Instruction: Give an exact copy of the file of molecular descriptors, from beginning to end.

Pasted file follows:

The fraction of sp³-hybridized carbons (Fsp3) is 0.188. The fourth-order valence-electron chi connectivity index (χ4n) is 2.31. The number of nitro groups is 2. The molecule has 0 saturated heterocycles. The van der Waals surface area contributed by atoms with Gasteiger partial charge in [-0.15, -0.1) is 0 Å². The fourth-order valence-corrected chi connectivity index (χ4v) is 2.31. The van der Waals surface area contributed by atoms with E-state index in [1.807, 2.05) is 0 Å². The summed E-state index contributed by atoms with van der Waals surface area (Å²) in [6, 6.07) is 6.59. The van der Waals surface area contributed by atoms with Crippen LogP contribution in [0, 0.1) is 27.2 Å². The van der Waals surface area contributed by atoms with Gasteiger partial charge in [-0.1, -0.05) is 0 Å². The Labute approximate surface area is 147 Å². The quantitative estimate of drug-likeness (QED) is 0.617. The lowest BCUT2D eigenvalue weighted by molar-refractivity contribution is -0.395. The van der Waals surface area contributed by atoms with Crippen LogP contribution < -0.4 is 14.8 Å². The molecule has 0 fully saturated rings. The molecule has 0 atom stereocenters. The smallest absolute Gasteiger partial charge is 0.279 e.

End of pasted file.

The fraction of sp³-hybridized carbons (Fsp3) is 0.188. The fourth-order valence-electron chi connectivity index (χ4n) is 2.31. The number of nitro groups is 2. The molecule has 0 saturated heterocycles. The van der Waals surface area contributed by atoms with Gasteiger partial charge in [-0.15, -0.1) is 0 Å². The fourth-order valence-corrected chi connectivity index (χ4v) is 2.31. The van der Waals surface area contributed by atoms with E-state index in [1.807, 2.05) is 0 Å². The summed E-state index contributed by atoms with van der Waals surface area (Å²) in [6, 6.07) is 6.59. The van der Waals surface area contributed by atoms with Crippen LogP contribution in [0, 0.1) is 27.2 Å². The van der Waals surface area contributed by atoms with Gasteiger partial charge in [-0.1, -0.05) is 0 Å². The Labute approximate surface area is 147 Å². The quantitative estimate of drug-likeness (QED) is 0.617. The lowest BCUT2D eigenvalue weighted by molar-refractivity contribution is -0.395. The van der Waals surface area contributed by atoms with Crippen LogP contribution < -0.4 is 14.8 Å². The molecule has 0 fully saturated rings. The molecule has 0 atom stereocenters. The smallest absolute Gasteiger partial charge is 0.279 e.